• The whole development team meets with the whole product team once a week. By the end of the meeting, engineers know what they’re working on until next week’s meeting. Sounds ideal, right? It’s a total lie. It’s not this easy. It’s a bunch of work. Every completed task is a victory worthy of a million high fives.
  • Server side decisions are still up to the individual product teams, but a series of services will decouple the architectures enough that there’s no advantage to unifying the platforms. Which means we’re still proudly a Djangoplaydohpythonnodejsexpressmysqlmongodb shop.

The Webmaker Roadmap in Asana

Services We Need to Build

Once we had the logistics of how we were going to work as a team worked out, we started talking about what exactly we were going to build. This is going to be an on-going conversation over the next couple of months, but we made a few decisions immediately that we’re moving on now.

Single Sign On – If you sign into your account on http://thimble.webmaker.org, you should be signed into http://popcorn.webmaker.org automatically, and you should be able to manage your profile (including seeing what badges you’ve earned) on webmaker.org. Persona manages authentication, but we need a service that authorizes an authenticated user to an application, and keeps the user logged in across apps.

Open Badger – I’ve written about it before, but to issue badges across the applications, we don’t want to duplicate the work of creating and maintaining badge systems.

Unified Publishing – All of our projects publish something, each of them use different storage systems and different security models. If we offer publishing as a service to our tools, we can consolidate backups, consolidate security and make developers feel are warm and special.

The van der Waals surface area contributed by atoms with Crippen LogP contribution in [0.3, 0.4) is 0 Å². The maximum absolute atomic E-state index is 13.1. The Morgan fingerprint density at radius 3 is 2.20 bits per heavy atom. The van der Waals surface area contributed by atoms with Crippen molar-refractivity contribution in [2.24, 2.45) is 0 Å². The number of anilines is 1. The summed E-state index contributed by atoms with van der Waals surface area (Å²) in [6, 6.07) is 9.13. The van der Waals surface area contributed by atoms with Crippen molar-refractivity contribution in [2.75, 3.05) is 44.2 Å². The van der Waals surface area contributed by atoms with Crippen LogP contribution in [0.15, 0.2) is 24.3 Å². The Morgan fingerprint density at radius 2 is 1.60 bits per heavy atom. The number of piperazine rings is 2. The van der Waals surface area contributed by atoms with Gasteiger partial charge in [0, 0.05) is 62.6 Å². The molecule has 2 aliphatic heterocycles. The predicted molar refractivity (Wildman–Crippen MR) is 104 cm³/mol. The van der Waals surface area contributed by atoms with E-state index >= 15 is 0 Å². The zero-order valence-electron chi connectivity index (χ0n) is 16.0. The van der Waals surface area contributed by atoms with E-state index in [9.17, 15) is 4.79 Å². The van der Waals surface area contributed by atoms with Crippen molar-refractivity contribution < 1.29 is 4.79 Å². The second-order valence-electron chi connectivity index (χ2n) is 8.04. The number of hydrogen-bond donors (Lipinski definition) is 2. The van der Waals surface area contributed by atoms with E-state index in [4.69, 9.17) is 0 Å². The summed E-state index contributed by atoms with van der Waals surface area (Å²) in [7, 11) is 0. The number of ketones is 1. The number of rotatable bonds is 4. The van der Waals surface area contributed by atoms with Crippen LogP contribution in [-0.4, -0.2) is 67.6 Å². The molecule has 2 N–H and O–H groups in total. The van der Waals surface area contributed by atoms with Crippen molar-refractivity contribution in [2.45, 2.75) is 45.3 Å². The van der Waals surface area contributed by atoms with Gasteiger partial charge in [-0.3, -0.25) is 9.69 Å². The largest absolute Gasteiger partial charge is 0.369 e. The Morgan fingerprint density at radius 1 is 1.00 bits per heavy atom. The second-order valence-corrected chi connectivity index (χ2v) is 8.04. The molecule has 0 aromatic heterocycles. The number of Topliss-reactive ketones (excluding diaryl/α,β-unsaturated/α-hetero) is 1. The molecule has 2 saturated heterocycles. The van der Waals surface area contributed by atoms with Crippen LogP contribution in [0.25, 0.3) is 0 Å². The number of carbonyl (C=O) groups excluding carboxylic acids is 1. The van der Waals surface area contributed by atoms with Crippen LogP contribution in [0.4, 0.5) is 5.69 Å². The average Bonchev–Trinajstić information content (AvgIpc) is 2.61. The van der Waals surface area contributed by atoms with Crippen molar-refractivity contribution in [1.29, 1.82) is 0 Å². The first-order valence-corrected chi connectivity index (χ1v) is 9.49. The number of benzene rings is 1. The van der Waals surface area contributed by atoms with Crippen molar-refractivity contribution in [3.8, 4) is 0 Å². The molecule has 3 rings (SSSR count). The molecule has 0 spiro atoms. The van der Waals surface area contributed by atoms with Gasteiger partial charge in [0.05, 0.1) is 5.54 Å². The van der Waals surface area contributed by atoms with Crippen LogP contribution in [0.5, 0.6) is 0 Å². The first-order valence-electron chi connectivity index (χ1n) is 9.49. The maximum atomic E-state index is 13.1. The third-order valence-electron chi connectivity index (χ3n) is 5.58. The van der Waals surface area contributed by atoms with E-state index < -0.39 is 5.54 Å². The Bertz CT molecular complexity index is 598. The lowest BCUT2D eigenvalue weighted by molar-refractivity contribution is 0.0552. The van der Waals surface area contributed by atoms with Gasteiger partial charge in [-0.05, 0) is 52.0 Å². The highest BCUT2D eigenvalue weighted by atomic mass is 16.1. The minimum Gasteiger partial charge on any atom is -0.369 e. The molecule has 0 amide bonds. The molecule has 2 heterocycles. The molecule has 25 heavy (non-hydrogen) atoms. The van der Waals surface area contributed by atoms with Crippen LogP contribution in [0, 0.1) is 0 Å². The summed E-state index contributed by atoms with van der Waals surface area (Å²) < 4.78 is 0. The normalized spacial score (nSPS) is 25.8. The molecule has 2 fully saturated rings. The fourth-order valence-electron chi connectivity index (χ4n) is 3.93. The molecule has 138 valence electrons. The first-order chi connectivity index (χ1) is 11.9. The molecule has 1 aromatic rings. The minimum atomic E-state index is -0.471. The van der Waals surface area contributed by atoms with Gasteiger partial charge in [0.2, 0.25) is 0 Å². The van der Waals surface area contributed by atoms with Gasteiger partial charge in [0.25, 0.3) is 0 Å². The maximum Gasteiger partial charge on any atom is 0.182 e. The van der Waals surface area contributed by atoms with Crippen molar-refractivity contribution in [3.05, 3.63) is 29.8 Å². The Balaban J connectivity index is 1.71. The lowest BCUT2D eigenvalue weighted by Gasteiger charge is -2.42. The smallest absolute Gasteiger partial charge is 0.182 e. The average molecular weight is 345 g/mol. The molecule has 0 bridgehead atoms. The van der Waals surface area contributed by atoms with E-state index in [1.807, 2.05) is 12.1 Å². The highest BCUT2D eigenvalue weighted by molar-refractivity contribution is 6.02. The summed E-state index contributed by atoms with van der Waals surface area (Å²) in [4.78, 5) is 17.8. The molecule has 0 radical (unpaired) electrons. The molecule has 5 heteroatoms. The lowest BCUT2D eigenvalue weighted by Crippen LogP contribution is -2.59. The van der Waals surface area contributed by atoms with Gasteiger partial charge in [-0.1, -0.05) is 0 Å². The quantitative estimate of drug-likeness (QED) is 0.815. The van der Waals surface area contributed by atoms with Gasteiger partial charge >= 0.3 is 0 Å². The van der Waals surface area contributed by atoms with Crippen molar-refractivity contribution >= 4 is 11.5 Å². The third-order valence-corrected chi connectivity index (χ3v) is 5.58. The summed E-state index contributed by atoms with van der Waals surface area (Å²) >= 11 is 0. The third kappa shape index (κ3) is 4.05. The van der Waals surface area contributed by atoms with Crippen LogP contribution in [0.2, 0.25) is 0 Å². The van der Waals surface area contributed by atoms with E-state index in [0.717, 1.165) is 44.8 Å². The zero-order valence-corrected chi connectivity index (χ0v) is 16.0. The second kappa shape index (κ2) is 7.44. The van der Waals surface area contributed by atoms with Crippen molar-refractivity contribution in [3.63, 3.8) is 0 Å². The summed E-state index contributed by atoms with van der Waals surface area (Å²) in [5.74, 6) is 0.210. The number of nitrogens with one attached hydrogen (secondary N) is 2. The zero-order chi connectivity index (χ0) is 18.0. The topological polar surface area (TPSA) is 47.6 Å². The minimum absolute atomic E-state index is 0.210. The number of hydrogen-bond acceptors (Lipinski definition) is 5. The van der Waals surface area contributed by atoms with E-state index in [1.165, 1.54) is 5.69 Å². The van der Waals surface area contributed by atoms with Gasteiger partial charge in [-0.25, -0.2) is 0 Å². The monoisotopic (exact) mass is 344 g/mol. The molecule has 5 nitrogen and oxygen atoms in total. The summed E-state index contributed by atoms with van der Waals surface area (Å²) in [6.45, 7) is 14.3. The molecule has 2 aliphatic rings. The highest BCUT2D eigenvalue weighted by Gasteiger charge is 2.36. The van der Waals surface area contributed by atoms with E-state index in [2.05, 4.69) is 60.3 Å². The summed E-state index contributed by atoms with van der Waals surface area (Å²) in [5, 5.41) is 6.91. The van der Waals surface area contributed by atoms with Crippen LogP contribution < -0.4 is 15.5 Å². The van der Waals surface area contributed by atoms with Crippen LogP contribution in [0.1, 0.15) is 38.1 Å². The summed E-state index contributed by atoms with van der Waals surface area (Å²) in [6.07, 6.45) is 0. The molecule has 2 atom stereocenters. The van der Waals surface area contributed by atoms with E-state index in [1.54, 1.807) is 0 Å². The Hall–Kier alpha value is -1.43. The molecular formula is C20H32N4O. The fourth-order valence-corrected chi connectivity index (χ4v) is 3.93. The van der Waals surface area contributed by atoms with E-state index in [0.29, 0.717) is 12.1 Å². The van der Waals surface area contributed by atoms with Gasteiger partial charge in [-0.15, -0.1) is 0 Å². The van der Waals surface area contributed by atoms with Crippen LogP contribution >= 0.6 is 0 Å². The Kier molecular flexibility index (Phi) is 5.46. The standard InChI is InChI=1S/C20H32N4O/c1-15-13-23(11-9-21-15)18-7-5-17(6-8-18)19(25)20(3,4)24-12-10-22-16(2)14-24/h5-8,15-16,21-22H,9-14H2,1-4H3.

Project Database – Before you start working with a tool, you pick a learning project. The projects are described in a couple of different ways. If you want to make a list of available projects across tools, it’s not easy. It should be easy. The same goes for making a list of everything everyone has ever published with the tools, or anything a single user has published with the tools. We need services that make these queries simple.

Make it all look good – Not really a service, but everything needs to look like it’s all one. Jess, Chris and Kate are way on that. They already have a three stage information architecture in mind, and the start of a style guide. We’re still developing new stuff as they figure out the design, so engineering is working really closely with these folks to keep things fast and loose.

Make it work for everyone – Webmakers cross languages, cultures and devices. We need a common way of internationalizing, localizing and making the apps and sites accessible to a variety of devices.

Build it Right